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 Predicting World Cup results:Do goals seem more likely when they pay off?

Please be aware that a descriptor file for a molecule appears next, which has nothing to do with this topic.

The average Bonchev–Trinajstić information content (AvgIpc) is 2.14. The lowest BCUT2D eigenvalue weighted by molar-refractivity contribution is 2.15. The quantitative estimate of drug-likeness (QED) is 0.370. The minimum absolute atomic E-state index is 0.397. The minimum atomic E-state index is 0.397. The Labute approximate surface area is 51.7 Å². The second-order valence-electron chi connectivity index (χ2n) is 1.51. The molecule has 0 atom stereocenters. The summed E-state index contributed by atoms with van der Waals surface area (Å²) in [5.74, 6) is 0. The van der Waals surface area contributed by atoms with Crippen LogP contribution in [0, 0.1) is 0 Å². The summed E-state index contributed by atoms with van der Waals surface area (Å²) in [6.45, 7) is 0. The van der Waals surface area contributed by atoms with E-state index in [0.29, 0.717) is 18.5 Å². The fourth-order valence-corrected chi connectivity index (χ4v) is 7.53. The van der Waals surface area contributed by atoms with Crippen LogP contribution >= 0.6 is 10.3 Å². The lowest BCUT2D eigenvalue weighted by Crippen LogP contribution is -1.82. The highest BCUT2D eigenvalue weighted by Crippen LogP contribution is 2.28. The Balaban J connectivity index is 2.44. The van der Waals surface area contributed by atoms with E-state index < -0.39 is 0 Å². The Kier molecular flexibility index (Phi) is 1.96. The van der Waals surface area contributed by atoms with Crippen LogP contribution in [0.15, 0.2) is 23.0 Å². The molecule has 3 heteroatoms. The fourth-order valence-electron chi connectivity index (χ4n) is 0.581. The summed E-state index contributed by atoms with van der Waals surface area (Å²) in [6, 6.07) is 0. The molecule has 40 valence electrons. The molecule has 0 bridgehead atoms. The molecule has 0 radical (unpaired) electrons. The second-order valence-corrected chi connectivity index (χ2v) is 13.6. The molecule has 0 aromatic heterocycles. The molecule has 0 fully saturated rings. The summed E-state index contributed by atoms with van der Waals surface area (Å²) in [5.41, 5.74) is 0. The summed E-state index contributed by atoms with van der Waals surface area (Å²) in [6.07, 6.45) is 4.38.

Bar-Hillel and Budescu (1995) failed to find a desirability bias in probability estimation. The World Cup soccer tournament provided an opportunity to revisit the phenomenon in a context in which desirability biases are notoriously rampant. Participants estimated the probabilities of various teams winning their upcoming games. They were promised money if one team-randomly designated by the experimenterwon its upcoming game. Participants assigned a higher probability to a victory by their target team than did other participants, whose promised monetary reward was contingent on the victory of its opponent. Prima facie, this seems to be a desirability bias. However, in a follow-up study that made one team salient, without promising monetary rewards, participants also judged their target team to be more likely to win. On grounds of parsimony, we conclude that what appears to be a desirability bias may just be a  alience/marking effect, andalthough optimism is a robust and ubiquitous human phenomenonthat wishful thinking still remains elusive.